Massage therapy is used to help manage a health condition or improve well-being. It involves manipulating the soft tissues of the body.
Massagehas been practiced in most cultures, both Eastern and Western, throughout human history, and was one of the first tools people used to try to relieve pain. A massage therapist treats clients by using touch and pressure to manipulate the soft tissue muscles of the body.
The term massage therapy covers many different techniques (see box for examples). In general, therapists press, rub, and manipulate muscles and other soft tissues in the body. Most of the time they use their hands and fingers, but they can use their forearms, elbows, or feet. Other theories suggest that massage could stimulate the release of certain chemicals in the body, such as serotonin or endorphins, or cause beneficial mechanical changes in the body.
Approved massage therapy education programs require courses in human anatomy, physiology, neurology, hygiene, massage techniques, and other elements of general health care. You will find massage therapists in private practices, in groups, hospitals, clinics, nursing homes, sporting events such as the Olympic Games, health spas, resorts and in corporate offices. Massage therapists work in a variety of settings, both private and public, such as private offices, spas, hospitals, fitness centers, and shopping malls. A massage therapist evaluates and treats the body's soft tissues and joints to improve circulation, treat pain from injuries, and maintain good health.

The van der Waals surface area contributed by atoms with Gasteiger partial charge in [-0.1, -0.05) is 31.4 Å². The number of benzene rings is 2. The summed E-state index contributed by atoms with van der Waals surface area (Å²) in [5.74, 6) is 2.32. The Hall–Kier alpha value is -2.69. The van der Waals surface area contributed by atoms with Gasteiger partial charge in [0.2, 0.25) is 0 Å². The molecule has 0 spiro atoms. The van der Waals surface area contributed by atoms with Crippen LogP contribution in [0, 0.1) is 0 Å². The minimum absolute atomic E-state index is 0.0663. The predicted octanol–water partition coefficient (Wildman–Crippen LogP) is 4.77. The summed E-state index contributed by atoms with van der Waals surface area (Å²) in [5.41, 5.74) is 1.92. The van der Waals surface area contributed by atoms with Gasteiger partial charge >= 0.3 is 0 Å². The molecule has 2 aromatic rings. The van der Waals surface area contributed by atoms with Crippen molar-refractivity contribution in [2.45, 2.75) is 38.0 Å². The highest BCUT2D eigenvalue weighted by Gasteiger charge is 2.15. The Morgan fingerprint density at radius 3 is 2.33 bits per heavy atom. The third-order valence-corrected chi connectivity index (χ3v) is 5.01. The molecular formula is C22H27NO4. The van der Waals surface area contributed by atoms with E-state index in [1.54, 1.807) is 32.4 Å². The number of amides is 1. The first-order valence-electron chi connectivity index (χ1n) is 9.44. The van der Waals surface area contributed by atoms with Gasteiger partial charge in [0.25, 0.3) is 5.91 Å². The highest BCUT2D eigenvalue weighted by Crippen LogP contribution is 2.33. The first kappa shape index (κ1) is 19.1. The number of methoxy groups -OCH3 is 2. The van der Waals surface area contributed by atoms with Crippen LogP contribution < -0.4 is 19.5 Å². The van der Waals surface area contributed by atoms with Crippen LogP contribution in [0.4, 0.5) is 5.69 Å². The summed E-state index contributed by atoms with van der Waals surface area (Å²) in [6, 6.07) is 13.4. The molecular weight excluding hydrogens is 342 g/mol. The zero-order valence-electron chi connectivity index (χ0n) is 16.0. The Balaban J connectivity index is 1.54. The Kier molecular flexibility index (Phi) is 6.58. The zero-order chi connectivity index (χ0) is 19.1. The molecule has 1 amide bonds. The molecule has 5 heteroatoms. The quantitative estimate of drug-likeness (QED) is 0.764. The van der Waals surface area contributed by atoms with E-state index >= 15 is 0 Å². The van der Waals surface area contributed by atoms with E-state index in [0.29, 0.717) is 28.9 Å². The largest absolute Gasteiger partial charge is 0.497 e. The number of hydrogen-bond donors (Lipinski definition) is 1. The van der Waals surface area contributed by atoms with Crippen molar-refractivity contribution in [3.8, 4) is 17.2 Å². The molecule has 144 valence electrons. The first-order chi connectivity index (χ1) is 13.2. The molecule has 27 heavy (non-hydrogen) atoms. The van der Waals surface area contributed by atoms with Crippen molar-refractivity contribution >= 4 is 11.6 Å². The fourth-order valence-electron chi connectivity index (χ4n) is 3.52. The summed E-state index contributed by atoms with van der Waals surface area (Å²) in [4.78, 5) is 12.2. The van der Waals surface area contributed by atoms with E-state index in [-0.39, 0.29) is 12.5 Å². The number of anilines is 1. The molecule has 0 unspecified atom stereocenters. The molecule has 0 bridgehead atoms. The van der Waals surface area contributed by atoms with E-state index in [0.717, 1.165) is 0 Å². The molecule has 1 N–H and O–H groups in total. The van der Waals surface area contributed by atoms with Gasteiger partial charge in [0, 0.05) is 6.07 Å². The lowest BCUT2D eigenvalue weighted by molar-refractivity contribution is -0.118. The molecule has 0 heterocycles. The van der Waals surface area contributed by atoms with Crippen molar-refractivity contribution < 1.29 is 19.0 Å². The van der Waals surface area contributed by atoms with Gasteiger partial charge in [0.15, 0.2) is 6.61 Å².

With the autonomous nature of the massage therapy profession, many programs also offer core business and business ethics courses. Massage therapists work in a variety of settings both public and private, including hospitals, nursing homes, clinics, private doctor's offices, health spas, resorts, sports facilities, fitness centers, and corporate offices. To be licensed in New York, a massage therapist must complete an approved massage therapist training program and pass a state-approved licensing exam. This fact sheet provides an overview of massage therapy and suggests additional sources of information.
Increasingly, she claims that licensed massage therapists require them to have a minimum of 500 hours of training at an accredited institution, pass a national exam, meet specific continuing education requirements, and have malpractice insurance. Most therapists who work 15 to 30 hours per week are considered full-time workers, because when you add time to travel, equipment setup, and business functions such as billing, a massage therapist's weekly hours can be more than 40 hours. Among the many other examples are deep tissue massage and trigger point massage, which focuses on myofascial trigger points, muscle knots that hurt when pressed and can cause symptoms in other parts of the body. Massage therapists use their hands, fingers, forearms, elbows, and sometimes feet to knead the muscles and soft tissues of the body to treat injuries and promote overall well-being.